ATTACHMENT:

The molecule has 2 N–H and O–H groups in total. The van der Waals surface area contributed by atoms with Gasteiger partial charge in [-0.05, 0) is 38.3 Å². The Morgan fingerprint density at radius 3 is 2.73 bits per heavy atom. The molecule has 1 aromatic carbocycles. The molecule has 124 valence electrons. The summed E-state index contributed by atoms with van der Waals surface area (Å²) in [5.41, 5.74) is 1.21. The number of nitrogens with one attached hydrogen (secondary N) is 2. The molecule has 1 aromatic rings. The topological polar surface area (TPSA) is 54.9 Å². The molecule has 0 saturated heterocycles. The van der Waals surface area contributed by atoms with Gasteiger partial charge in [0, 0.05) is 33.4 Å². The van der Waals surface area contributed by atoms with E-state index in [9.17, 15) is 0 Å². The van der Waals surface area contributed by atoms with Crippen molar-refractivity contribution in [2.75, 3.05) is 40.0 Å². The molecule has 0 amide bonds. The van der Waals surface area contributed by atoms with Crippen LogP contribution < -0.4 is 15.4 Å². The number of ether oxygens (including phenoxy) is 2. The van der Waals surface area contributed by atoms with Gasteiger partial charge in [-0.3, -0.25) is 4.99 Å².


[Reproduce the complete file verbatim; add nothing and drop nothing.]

The molecule has 2 N–H and O–H groups in total. The van der Waals surface area contributed by atoms with Gasteiger partial charge in [-0.05, 0) is 38.3 Å². The Morgan fingerprint density at radius 3 is 2.73 bits per heavy atom. The molecule has 1 aromatic carbocycles. The molecule has 124 valence electrons. The summed E-state index contributed by atoms with van der Waals surface area (Å²) in [5.41, 5.74) is 1.21. The number of nitrogens with one attached hydrogen (secondary N) is 2. The molecule has 1 aromatic rings. The topological polar surface area (TPSA) is 54.9 Å². The molecule has 0 saturated heterocycles. The van der Waals surface area contributed by atoms with Gasteiger partial charge in [0, 0.05) is 33.4 Å². The van der Waals surface area contributed by atoms with E-state index in [9.17, 15) is 0 Å². The van der Waals surface area contributed by atoms with Crippen molar-refractivity contribution in [2.75, 3.05) is 40.0 Å². The molecule has 0 amide bonds. The van der Waals surface area contributed by atoms with Crippen LogP contribution < -0.4 is 15.4 Å². The number of ether oxygens (including phenoxy) is 2. The van der Waals surface area contributed by atoms with Gasteiger partial charge in [-0.3, -0.25) is 4.99 Å².